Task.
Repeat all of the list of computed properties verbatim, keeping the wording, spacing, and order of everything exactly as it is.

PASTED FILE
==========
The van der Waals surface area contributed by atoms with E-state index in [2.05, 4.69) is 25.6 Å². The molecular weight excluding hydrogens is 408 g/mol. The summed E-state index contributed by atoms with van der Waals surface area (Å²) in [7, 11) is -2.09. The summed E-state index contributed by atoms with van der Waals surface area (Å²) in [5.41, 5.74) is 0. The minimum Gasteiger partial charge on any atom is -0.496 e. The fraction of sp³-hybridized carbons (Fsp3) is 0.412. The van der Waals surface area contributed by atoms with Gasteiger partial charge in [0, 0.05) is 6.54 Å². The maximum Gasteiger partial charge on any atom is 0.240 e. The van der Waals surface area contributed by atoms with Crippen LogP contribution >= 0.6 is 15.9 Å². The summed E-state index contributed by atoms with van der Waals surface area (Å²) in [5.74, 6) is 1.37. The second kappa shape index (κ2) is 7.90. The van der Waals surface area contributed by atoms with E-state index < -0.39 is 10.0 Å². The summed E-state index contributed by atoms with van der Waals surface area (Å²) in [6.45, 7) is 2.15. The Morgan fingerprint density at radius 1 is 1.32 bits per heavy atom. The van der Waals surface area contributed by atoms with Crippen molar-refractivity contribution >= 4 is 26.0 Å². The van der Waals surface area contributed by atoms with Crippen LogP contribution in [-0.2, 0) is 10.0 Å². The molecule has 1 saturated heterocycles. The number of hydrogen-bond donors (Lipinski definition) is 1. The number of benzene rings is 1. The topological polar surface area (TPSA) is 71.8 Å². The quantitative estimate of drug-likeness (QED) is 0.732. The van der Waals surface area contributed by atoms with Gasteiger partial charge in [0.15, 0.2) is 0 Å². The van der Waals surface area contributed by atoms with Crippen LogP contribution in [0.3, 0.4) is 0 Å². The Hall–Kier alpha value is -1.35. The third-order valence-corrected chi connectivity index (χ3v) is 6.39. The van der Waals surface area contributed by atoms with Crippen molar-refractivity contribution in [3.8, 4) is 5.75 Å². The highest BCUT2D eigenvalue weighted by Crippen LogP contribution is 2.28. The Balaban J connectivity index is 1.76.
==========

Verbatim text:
The van der Waals surface area contributed by atoms with E-state index in [2.05, 4.69) is 25.6 Å². The molecular weight excluding hydrogens is 408 g/mol. The summed E-state index contributed by atoms with van der Waals surface area (Å²) in [7, 11) is -2.09. The summed E-state index contributed by atoms with van der Waals surface area (Å²) in [5.41, 5.74) is 0. The minimum Gasteiger partial charge on any atom is -0.496 e. The fraction of sp³-hybridized carbons (Fsp3) is 0.412. The van der Waals surface area contributed by atoms with Gasteiger partial charge in [0, 0.05) is 6.54 Å². The maximum Gasteiger partial charge on any atom is 0.240 e. The van der Waals surface area contributed by atoms with Crippen LogP contribution >= 0.6 is 15.9 Å². The summed E-state index contributed by atoms with van der Waals surface area (Å²) in [5.74, 6) is 1.37. The second kappa shape index (κ2) is 7.90. The van der Waals surface area contributed by atoms with E-state index < -0.39 is 10.0 Å². The summed E-state index contributed by atoms with van der Waals surface area (Å²) in [6.45, 7) is 2.15. The Morgan fingerprint density at radius 1 is 1.32 bits per heavy atom. The van der Waals surface area contributed by atoms with Crippen molar-refractivity contribution >= 4 is 26.0 Å². The van der Waals surface area contributed by atoms with Crippen LogP contribution in [-0.2, 0) is 10.0 Å². The molecule has 1 saturated heterocycles. The number of hydrogen-bond donors (Lipinski definition) is 1. The number of benzene rings is 1. The topological polar surface area (TPSA) is 71.8 Å². The quantitative estimate of drug-likeness (QED) is 0.732. The van der Waals surface area contributed by atoms with Gasteiger partial charge in [0.15, 0.2) is 0 Å². The van der Waals surface area contributed by atoms with Crippen LogP contribution in [0.3, 0.4) is 0 Å². The Hall–Kier alpha value is -1.35. The third-order valence-corrected chi connectivity index (χ3v) is 6.39. The van der Waals surface area contributed by atoms with Crippen molar-refractivity contribution in [3.8, 4) is 5.75 Å². The highest BCUT2D eigenvalue weighted by Crippen LogP contribution is 2.28. The Balaban J connectivity index is 1.76.